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46 Example Regular expression (consists of repeating 1’s and 01’s). = { all strings without two consecutive 0 }

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47 Example = { all strings without two consecutive 0 } (In order not to get 00 in a string, after each 0 there must be an 1, which means that strings of the form are repeated. That is the first parenthesis. To take into account strings that end with 0, and those consisting of 1’s solely, the rest of the expression is added.) Equivalent solution:

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48 Equivalent Regular Expressions Regular expressions and are equivalent if Definition:

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49 Example = { all strings without two consecutive 0 } and are equivalent regular expressions.

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Lennart Salling’s Video Resources Lennart Salling Introduktion: Program, strings, integers and integer functions Vad handlar kursen om? Kan alla problem lösas av program? Vad har stora och små oändligheter med saken att göra? Vad har språk och beräkningar med varandra att göra? Reguljära språk, vad är det? Vilka automater är specialiserade på reguljära språk? Varför icke-determinism? Hur ser problem ut som inte kan lösas av program? Hur kan man visa att ett problem inte kan lösas av program? 50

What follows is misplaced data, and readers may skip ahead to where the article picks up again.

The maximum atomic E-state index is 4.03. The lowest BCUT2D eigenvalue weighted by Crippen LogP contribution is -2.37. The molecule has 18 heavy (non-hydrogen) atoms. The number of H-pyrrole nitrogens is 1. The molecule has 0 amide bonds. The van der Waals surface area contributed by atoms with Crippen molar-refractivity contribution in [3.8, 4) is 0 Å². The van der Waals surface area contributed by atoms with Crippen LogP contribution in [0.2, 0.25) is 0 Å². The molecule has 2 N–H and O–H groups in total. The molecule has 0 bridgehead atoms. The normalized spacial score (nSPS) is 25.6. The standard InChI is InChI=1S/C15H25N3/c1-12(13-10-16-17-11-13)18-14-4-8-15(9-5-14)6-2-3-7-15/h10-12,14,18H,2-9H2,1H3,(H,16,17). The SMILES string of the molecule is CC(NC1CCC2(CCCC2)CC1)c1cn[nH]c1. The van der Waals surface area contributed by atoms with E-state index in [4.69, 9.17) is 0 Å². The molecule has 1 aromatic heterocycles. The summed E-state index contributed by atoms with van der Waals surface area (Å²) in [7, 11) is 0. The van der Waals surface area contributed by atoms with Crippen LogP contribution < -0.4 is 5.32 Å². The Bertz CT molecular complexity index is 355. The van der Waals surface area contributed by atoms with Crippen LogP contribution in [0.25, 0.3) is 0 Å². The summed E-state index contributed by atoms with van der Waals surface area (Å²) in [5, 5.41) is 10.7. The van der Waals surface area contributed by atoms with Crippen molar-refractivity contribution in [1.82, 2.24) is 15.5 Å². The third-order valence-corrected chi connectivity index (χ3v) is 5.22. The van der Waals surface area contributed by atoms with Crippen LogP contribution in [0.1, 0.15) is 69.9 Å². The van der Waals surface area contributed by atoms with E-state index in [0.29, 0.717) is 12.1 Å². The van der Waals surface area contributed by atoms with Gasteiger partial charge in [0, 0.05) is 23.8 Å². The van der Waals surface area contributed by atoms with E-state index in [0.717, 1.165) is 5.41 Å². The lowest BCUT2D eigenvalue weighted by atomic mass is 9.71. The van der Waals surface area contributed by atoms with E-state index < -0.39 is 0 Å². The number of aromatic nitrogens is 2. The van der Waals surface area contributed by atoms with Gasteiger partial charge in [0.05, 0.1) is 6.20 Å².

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Lennart Salling’s Video Video Resources ecidable_and_decidable_problems.mov ates.mov 51

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More Video’s 1 SubsetConstruction Infinities Rice'sTheorem Finite Automata Strings and Languages Regular Languages Accept and decide (TM) 52

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More Video’s 2 Regular Expression to NFA 2 - Convert Regular Expression to Finite-State Automaton Convert Regular Expression to DFA Great Principles of Computing - Peter J. Denning Stephen Wolfram: Computing a theory of everything Computing Beyond Turing - Jeff Hawkins 53